By Susan Solovic, THE Small Business Expert
If you use independent contractors in your small business, you may find yourself being targeted by the Department of Labor, again.
You’ll recall that the DOL recently started the process of redefining exempt and nonexempt employees in a way that would make employers liable for a boatload of new overtime payments. On the heels of that effort, the DOL issued a 15-page memo describing its standards for judging whether someone is an independent contractor or an employee.
The DOL will now examine what it calls “economic realities” when making this determination. This basically means whether the worker is economically dependent on the employer or not. If the worker is economically dependent, then that person cannot be in business for him or herself; or so goes the DOL logic. The DOL will be asking questions like these to render its judgment:
- Is the person’s work an integral part of the company’s business?
- Does the person exercise managerial skills that contribute to the company’s profit or loss?
- How much control does the company have over the worker?
- Does the worker have a special skill?
- How permanent is the working relationship?
Reviewing this situation for the Legal news website Lexology, the Foster Pepper law firm wrote, “The Interpretation signals DOL’s commitment to aggressively pursue companies that rely on independent contractors rather than treating workers as employees. These companies should carefully examine their relationship with workers under the Interpretation and under the tests applied by other courts and agencies.”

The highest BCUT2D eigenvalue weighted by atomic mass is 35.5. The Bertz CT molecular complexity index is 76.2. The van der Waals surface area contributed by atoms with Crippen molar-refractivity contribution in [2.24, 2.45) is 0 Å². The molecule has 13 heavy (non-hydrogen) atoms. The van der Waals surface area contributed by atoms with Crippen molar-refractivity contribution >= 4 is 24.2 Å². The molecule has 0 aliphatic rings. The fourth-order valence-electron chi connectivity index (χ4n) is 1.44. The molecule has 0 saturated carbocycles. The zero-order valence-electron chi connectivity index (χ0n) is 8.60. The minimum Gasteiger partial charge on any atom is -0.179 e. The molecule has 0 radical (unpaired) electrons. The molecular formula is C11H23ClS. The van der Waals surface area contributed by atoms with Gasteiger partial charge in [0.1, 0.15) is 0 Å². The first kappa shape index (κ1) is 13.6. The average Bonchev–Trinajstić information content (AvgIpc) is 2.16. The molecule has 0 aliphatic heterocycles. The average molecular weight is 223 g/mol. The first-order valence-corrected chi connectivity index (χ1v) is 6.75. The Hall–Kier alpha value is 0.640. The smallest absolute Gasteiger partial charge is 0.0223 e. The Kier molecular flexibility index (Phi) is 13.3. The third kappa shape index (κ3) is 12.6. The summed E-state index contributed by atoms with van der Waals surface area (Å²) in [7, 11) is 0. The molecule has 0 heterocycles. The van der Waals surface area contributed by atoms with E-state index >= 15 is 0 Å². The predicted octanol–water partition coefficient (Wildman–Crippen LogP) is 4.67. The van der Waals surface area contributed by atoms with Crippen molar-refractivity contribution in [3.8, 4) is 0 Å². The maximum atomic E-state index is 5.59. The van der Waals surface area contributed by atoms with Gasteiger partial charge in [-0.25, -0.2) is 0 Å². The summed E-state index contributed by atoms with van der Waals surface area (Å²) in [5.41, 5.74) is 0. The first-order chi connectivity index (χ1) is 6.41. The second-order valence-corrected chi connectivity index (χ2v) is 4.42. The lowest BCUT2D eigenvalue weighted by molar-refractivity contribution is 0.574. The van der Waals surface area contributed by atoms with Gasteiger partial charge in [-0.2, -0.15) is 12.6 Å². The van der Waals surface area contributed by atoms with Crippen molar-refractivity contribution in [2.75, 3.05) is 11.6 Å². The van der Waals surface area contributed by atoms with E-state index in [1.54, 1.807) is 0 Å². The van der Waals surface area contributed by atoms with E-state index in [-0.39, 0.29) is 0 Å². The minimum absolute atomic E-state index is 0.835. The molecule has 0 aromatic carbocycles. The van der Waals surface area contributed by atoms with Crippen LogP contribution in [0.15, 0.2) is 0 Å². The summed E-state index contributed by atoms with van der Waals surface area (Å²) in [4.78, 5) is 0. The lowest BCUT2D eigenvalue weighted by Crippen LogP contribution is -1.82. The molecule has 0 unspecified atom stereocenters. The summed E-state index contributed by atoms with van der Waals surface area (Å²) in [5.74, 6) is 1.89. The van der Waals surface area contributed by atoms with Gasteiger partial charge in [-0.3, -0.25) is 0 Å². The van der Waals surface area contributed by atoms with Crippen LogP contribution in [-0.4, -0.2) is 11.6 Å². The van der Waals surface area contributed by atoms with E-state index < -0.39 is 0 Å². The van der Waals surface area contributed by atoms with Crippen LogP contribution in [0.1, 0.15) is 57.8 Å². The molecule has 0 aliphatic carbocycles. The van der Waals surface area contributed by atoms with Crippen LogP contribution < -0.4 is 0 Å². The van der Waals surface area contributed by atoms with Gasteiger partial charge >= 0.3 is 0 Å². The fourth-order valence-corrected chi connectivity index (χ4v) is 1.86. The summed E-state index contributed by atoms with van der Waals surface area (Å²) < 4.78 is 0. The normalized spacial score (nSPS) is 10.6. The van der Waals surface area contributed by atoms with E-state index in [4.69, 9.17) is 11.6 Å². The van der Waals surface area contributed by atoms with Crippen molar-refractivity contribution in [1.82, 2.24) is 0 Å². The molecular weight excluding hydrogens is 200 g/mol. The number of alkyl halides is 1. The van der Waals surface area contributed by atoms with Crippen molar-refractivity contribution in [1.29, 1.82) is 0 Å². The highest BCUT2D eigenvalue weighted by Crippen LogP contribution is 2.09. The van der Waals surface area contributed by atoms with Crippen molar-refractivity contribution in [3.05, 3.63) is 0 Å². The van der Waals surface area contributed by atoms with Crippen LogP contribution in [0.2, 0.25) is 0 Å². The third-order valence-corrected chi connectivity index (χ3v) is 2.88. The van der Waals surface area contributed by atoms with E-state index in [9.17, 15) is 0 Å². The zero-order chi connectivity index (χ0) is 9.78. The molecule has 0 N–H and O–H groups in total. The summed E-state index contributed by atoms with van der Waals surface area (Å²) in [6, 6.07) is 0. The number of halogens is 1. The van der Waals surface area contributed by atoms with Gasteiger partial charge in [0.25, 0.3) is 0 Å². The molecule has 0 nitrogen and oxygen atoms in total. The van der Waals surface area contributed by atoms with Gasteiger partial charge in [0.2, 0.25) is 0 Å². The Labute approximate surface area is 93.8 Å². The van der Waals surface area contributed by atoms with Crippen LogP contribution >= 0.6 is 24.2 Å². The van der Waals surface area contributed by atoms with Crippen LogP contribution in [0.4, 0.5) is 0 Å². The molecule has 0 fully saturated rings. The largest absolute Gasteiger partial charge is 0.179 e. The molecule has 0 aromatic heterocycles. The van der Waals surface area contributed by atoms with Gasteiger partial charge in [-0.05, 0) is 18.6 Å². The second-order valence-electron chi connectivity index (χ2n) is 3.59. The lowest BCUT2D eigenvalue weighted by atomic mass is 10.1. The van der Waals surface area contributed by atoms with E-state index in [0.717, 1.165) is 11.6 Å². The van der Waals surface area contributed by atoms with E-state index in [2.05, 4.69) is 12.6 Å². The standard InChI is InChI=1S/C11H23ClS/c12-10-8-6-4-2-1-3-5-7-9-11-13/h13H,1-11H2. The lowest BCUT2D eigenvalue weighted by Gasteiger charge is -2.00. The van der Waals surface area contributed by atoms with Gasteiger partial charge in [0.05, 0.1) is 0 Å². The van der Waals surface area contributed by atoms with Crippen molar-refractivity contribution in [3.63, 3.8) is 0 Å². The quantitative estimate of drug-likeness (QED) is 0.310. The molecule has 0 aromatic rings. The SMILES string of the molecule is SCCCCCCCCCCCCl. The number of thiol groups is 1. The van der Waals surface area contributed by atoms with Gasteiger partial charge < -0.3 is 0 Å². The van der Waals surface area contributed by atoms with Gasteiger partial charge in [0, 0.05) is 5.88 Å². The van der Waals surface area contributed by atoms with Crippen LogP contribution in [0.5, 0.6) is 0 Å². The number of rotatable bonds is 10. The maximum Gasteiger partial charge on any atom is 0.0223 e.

The take-away here is that you need to look at how you are using contractors as well as the contractors themselves. If you have a staff of 11 – yourself and 10 contractors – and you are the sole client for each contractor, you may end up on the painful side of a DOL action.
But before I leave the topic I want to make one more point and that’s how the federal government is always years behind the people it is entrusted to govern.
For a variety of reasons, including the globalization of commerce, the Internet, the severe recession, the anemic recovery, poorly funded Baby Boomer retirement accounts, and the huge student debt burden, we are now in a growing “gig economy.” This is a fact everyone seems to know and accept – except federal regulators.
You see, federal programs and the funding for federal programs are dependent on a 1960s style economy that just doesn’t exist any more. Unfortunately, rather than adjust regulations and programs to address the economy as it is and as it is evolving, the elected officials and bureaucratic regulators try to shoehorn business owners and workers into a model that no longer fits.
In the case of the DOL’s review of contractors, this will likely cause pain for both employers and contractors. Washington D.C. needs to start looking beyond the Beltway to see how real business owners are managing their companies to stay profitable and grow in a hyper competitive global marketplace.
Officials also need to see that the flexibility and opportunities afforded through contracting in the “gig economy” is a valuable asset for many workers, even though Uncle Sam hasn’t yet figured out a way to tax that asset!
For more great insights from Susan Solovic please visit www.smallbizexpertacademy.com